Turning the tide on excess rains to reap maximum benefit
That climate change manifests itself primary through water is no longer in question. The common belief however is that inadequate water, as witnessed during droughts, is what constitutes climate change.
On the contrary, so many phenomena point to a change in climatic conditions. In addition to heatwaves and droughts, there also floods and cyclones among others. Kenya for instance has been experiencing long rains at the odd time. Ordinarily, the long rains would start in March and continue into May. This is no longer the case as rains have become erratic- being experienced at odd times either in low or excess quantities. The current long rains, for example, are an extension of the short rains that are normally experienced between October and December. The month of January is traditionally a dry month in Kenya. The Kenya meteorological department has intimated that rains being are likely to continue until June. Under these circumstances, most parts of the country are likely to experience flashfloods and crop farming is likely to be a challenge.
Related Article: Dash Crop Limited Gets Boost through Early Stage Financing
In Gwasii, Homabay County, some farmers have devised an adaptation strategy that includes shifting from growing maize, the staple crop, to more indigenous and climate resilient crops such as sorghum, millet and amaranth. Such crops withstand a wide range of climatic and soil conditions. They are known to be more heat and drought resistant than and can also withstand periodic water logging without being damaged.
What’s the motivation for climate-resilient crops?
Lack of market and exploitation by middlemen initially hindered the smallholder farmers growing such crops. Their produce would fetch little, if at all they made it to the market, hence lead them to huge losses. The reprieve came when the farmers got contracted by Dash Crop, a commercial aggregator of horticulture and grain crops operating not only in Homabay but also across Nyanza and Western regions of Kenya where such crops are grown. Dash Crop is also a KCIC client in the Accelerator Programme.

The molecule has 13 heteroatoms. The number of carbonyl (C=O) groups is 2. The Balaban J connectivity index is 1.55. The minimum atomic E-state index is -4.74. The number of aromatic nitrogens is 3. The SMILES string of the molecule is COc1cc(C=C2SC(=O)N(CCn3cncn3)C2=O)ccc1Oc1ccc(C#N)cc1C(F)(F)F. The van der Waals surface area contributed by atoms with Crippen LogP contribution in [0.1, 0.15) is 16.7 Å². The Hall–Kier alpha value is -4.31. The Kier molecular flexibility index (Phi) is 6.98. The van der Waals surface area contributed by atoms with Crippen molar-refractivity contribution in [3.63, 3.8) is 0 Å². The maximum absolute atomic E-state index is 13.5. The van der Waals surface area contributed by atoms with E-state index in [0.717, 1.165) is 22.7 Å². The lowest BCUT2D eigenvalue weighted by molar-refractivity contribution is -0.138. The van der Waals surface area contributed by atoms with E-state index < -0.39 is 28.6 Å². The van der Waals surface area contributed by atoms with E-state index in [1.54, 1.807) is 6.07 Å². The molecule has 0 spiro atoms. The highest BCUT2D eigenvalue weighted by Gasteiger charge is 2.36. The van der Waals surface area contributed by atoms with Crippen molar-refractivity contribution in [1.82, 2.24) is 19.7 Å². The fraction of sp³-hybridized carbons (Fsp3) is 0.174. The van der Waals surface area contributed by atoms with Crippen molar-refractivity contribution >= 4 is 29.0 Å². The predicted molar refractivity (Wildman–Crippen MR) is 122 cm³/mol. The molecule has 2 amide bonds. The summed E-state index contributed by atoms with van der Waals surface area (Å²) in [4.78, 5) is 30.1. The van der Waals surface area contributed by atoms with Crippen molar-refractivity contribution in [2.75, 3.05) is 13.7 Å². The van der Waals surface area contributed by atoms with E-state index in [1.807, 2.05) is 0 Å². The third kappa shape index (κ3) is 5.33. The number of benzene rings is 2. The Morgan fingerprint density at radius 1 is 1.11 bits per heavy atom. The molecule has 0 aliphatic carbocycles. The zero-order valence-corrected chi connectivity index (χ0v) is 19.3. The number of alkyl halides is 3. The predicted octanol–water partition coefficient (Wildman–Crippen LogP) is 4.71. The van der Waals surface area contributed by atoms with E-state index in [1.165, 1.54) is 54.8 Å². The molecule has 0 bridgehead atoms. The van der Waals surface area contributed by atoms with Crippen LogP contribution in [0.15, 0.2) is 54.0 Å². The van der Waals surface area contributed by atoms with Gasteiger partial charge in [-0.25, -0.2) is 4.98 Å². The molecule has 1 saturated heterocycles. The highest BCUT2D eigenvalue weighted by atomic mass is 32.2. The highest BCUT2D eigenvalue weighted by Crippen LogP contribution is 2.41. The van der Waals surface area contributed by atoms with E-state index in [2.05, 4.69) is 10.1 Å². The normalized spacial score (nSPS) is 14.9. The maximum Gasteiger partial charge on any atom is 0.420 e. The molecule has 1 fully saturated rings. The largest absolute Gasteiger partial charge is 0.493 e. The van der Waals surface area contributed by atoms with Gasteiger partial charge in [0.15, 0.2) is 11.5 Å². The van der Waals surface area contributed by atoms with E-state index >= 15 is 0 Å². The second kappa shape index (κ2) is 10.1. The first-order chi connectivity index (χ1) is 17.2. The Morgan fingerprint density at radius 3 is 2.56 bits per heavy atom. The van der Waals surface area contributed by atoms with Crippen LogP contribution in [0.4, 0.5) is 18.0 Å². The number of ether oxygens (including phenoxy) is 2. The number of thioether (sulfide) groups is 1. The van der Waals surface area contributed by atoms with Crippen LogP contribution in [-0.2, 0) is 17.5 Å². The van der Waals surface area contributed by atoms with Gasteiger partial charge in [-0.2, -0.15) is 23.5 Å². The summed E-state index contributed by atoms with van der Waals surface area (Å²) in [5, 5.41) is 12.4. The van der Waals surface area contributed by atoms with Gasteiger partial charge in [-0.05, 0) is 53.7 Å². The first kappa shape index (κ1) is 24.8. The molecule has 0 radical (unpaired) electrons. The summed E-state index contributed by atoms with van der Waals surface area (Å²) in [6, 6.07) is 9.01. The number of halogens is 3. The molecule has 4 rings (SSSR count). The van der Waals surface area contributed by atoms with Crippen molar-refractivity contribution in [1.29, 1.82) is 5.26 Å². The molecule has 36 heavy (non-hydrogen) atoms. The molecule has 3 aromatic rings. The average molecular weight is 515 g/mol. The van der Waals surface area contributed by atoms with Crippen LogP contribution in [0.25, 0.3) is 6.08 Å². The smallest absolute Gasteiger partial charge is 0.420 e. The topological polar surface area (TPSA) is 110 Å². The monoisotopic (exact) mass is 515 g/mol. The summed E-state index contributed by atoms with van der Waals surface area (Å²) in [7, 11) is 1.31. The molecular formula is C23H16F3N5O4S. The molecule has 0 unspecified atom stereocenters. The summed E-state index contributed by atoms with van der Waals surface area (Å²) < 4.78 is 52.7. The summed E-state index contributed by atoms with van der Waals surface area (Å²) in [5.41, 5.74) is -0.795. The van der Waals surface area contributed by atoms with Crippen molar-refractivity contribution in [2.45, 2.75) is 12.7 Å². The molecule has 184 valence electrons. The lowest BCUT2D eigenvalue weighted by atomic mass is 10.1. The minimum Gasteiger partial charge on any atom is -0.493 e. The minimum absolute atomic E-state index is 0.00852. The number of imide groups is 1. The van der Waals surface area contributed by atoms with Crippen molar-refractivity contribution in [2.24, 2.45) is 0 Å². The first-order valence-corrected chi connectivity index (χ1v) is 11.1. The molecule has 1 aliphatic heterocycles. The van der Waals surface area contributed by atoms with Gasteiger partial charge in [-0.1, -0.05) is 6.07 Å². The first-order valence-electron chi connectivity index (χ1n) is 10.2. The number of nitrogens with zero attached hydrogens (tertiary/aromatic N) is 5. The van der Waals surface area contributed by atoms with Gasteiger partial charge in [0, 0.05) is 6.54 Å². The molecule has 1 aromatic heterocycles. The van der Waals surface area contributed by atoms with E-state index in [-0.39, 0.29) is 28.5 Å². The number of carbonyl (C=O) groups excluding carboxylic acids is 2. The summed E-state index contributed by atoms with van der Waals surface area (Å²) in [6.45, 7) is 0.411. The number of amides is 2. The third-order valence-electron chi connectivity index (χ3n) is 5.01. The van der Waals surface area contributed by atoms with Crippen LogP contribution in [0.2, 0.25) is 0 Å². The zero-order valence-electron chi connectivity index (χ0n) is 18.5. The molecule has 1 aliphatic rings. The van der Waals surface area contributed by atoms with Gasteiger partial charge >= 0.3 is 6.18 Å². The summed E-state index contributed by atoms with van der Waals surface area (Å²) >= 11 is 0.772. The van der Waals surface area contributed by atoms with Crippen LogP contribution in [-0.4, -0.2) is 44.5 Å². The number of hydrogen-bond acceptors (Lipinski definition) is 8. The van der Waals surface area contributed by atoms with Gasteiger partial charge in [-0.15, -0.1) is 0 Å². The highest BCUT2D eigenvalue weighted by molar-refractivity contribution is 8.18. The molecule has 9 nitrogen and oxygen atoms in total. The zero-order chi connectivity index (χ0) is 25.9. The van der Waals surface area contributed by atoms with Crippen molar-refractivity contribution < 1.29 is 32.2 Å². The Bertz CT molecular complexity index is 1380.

Last year, the enterprise was a beneficiary of our Early Stage Financing to assist them procure machinery for the milling of gluten free flour from the locally available drought resistant crops. Initially, Dash Crop faced challenges of inadequate supply to an already available market due low production. With the financing, their production has greatly improved and they aslo support the value chain by providing partial payment upfront to cater for farm activities such as ploughing, weeding and harvesting. The farmers also appreciate fair trade practices Dash Crop has put in place in their dealings, contending that their produce now fetch more unlike there before when they would get ripped off by middlemen.
Read also: Gluten free flours, a healthier alternative
Dash Crop produces assorted brands of fortified flour from cassava, finger millet, amaranth and soybean. The range of flours are used for porridge, ugali and baking and are targeted at low income earners, nutritionally conscious individuals and institutions including schools and hospitals.
“I am able to comfortably meet the needs of my family. I now pay fees comfortably for my three children,” says Jared Ochieng, a farmer in Olando, Gwasii.
By Vincent Ogaya